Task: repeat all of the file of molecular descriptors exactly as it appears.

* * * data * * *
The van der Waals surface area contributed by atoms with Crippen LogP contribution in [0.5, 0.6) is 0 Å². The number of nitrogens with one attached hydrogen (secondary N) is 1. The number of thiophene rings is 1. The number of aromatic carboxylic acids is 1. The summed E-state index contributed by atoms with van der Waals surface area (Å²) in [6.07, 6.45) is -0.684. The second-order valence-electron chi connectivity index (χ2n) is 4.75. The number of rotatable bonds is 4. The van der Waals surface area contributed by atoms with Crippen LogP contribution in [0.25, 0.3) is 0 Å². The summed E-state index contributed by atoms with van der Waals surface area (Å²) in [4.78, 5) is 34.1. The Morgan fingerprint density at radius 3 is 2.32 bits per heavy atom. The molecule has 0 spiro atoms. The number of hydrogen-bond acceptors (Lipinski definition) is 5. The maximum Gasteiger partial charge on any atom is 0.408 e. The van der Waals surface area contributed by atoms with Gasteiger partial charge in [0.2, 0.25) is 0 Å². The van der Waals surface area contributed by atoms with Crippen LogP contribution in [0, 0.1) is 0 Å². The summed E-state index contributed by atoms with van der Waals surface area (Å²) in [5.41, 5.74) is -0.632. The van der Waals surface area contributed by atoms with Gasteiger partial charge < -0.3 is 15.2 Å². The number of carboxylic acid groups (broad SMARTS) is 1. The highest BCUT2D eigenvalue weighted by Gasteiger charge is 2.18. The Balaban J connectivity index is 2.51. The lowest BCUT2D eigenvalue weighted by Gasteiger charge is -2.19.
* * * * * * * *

The van der Waals surface area contributed by atoms with Crippen LogP contribution in [0.5, 0.6) is 0 Å². The number of nitrogens with one attached hydrogen (secondary N) is 1. The number of thiophene rings is 1. The number of aromatic carboxylic acids is 1. The summed E-state index contributed by atoms with van der Waals surface area (Å²) in [6.07, 6.45) is -0.684. The second-order valence-electron chi connectivity index (χ2n) is 4.75. The number of rotatable bonds is 4. The van der Waals surface area contributed by atoms with Crippen LogP contribution in [0.25, 0.3) is 0 Å². The summed E-state index contributed by atoms with van der Waals surface area (Å²) in [4.78, 5) is 34.1. The Morgan fingerprint density at radius 3 is 2.32 bits per heavy atom. The molecule has 0 spiro atoms. The number of hydrogen-bond acceptors (Lipinski definition) is 5. The maximum Gasteiger partial charge on any atom is 0.408 e. The van der Waals surface area contributed by atoms with Gasteiger partial charge in [0.2, 0.25) is 0 Å². The van der Waals surface area contributed by atoms with Crippen LogP contribution in [0, 0.1) is 0 Å². The summed E-state index contributed by atoms with van der Waals surface area (Å²) in [5.41, 5.74) is -0.632. The van der Waals surface area contributed by atoms with Gasteiger partial charge < -0.3 is 15.2 Å². The number of carboxylic acid groups (broad SMARTS) is 1. The highest BCUT2D eigenvalue weighted by Gasteiger charge is 2.18. The Balaban J connectivity index is 2.51. The lowest BCUT2D eigenvalue weighted by Gasteiger charge is -2.19.